If the government would do this, i'd probably be a bureaucratic mess to begin with. Plus now its a "thing" once a year. People get out, think about why they are there and in the end give more this way i think.

As long as it works, i dont see a problem with it. That its an exceptional way of handling things is definitely true, but you have to keep in mind that Poland had to keep busy with other things that other parts of Europe for a long time. Cant blame them.
jon357 64 | 14,382    
16 Jan 2018  #17
They are not intended to fund the mass purchase of medical equipment for use in public hospitals.

WOSP certainly does. Plugs a gap that the state in Poland can't fill.

As long as it works, i dont see a problem with it.

Quite. It works and nobody else is rushing to equip hospitals in PL.
DominicB - | 2,645    
16 Jan 2018  #18
it's a poor state of affairs when this charity is doing the work of the government.

I'm not disagreeing with that, but Poland does not have anywhere near the funding, or the political will, to do it without significant help. The Polish government is having a hard time funding healthcare because the country's taxpaying population has been depleted by mass migration of its best and brightest, leaving the country relatively enriched in the old and hopeless, especially in those areas known as "Poland B". You may not appreciate how far Poland still has to go until you see the inside of a provincial hospital. It was a real eye-opener for me.
mafketis 17 | 6,756    
16 Jan 2018  #19
Wielka Orkiestra is clearly very popular and very much appreciated in Poland

I find it a little annoyin (and I find Owsiak to be very annoying) but.... I'll always respect it because it was practically the first citizen initiative in post-communist Poland. That is after 1989 it was the frist (and for a long time the only) large scale coordinated effort by citizens that wasn't organized by either the government or church.

That gives it a cultural, civilization value that goes beyond the actual monetary raised and equipment bought. I suspect that many British charities are the same, the civic society element is just as important as the results.

It would be nice if it weren't needed (though I'd still encourage it) but Poland spends (proportionately) about half as much on healthcare as most European countries and that's not going to change soon.
mafketis 17 | 6,756    
13 Jan 2019  #20
One weird result of the moderation (if you want to call it that) is a lack of discussion of ongoing events in Poland.

So, since no one else has, I'll bring this one up again - today is the 27th final of WOŚP (grand orchestra of holiday help... better than the official 'translation')

Who here has participated or has thoughts on this citizen intiative, popular with the public and hated by the government?
Jaskier    
13 Jan 2019  #21
I wonder whether they will break their record again? The government's negative attitude usuallyworks to their adventage...I hope it will be the same this year.

My whole familly gives a bit, I was a volunteer in the past and a family member is in Pokojowy Patron ( a group of regular, well trained volunteers that take part in different events, WOSP , Woodstock etc
mafketis 17 | 6,756    
13 Jan 2019  #22
The government's negative attitude usuallyworks to their adventage...

I can almost believe they have an agreement (something like pro-wrestling) where PiS agrees to be as nasty as possible to the cause of helping sick children because they know people will give more money then....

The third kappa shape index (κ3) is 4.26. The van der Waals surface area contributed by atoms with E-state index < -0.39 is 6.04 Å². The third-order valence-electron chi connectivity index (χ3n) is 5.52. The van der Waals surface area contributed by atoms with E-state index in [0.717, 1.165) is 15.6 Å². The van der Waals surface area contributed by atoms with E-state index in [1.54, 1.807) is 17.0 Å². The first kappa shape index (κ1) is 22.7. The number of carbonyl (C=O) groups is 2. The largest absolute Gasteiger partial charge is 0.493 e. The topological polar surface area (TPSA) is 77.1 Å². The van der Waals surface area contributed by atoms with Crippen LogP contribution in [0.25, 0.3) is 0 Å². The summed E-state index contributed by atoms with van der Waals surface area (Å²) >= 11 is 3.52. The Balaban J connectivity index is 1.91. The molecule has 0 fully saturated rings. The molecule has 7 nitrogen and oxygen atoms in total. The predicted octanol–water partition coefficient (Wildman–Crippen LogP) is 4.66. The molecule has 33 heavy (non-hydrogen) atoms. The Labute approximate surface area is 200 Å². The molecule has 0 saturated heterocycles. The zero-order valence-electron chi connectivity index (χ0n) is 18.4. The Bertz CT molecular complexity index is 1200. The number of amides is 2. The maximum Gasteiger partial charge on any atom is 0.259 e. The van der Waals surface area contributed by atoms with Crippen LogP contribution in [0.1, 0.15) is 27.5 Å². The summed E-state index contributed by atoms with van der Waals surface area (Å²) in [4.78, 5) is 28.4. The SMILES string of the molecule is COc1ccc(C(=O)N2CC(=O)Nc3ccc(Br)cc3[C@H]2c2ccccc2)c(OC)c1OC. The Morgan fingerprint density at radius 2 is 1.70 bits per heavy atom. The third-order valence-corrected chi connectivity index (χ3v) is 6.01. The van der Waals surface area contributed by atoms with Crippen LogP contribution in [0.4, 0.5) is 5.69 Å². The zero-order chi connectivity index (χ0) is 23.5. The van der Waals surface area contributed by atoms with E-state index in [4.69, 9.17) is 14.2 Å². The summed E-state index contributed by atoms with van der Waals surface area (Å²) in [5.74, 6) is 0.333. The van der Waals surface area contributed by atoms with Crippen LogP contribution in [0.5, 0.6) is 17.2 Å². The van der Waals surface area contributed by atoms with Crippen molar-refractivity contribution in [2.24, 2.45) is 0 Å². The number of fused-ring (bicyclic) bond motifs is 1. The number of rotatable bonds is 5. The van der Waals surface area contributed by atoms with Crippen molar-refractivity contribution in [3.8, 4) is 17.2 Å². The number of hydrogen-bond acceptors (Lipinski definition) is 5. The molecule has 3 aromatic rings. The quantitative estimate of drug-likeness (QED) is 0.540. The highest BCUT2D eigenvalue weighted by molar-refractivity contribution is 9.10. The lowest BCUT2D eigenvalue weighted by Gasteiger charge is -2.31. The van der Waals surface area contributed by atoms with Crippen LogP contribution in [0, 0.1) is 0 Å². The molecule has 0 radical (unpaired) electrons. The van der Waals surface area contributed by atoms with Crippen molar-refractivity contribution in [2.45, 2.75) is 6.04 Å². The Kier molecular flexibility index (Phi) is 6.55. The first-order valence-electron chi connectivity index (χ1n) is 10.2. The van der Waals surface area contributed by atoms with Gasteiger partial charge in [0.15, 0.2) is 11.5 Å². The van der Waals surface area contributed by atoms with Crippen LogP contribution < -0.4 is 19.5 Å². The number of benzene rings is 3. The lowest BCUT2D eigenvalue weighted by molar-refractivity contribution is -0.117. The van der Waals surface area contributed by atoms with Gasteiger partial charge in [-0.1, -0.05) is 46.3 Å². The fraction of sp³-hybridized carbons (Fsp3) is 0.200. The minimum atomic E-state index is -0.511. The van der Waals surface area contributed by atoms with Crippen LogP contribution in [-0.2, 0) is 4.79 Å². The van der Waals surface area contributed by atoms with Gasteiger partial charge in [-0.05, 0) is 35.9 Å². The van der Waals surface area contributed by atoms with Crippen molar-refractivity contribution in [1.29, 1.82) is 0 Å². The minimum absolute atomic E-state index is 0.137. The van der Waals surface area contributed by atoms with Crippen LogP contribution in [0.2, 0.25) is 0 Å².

But no... they're probably just really that nasty that they resent money raised for sick children if they're not in charge of it.
Ziemowit 12 | 3,307    
13 Jan 2019  #23
PiS agrees to be as nasty as possible to the cause of helping sick children

Yes, this is very strange and reveals the sort of 'I-live-deep-in-the-country-and-don't-want-to-hear-of-Mr-Owsiak' complex. It is much more a psychological than political thing.
Jaskier    
13 Jan 2019  #24
Clergy attitude is even more interesting. It's almost like a litmus paper test- if a priest is greedy you won't see any volunteers anywhere near their church as they are afraid parishioners will give to WOSP instead of their collection. Good priests are ok with volunteers collecting on their ground and even in the church itself
Dougpol1 27 | 2,573    
13 Jan 2019  #25
The Polish government is having a hard time funding healthcare because

Because it allocates a laughable 9 percent of GDP to healthcare. A political decision. Glad to explain if for you Dominic.
delphiandomine 85 | 17,653    
13 Jan 2019  #26
One weird result of the moderation (if you want to call it that) is a lack of discussion of ongoing events in Poland.

That's because the dominant posters here aren't actually in Poland. ;)

It used to be indifferent, then PiS tried to wreck it and I suddenly became a big supporter ;)

It would be nice to believe that it was a pro-wrestling style charade, but the attempts to prosecute Owsiak for bad language in public shows that it's not. They hate him because they can't control him, just like opposition parties.

Strangely enough, PiS have no problem with WOŚP funding equipment for poor hospitals.

Oh my ******* God.

The President of Gdańsk has been stabbed on stage at the WOŚP concert in Gdańsk by someone shouting that he spent time in prison because of the main opposition party, Platforma Obywatelska. He's apparently alive, but he had to be resuscitated on site. There's no more information, but he's alive as far as has been reported.

This is what PiS have done to Poland.
mafketis 17 | 6,756    
13 Jan 2019  #27
delivering more good changes....
delphiandomine 85 | 17,653    
13 Jan 2019  #28
I'm just shocked. All that boasting online about how Poland doesn't have a problem with terrorism and stabbings, and what happens here?
Jaskier    
13 Jan 2019  #29
Omg, seriously...? Good that you usually have first aid trained crew on WOSP events and they could help. Awful situation
delphiandomine 85 | 17,653    
13 Jan 2019  #30
It's absolutely awful. I hope he's okay, as the reports are saying that he was in critical condition when he was rushed to hospital.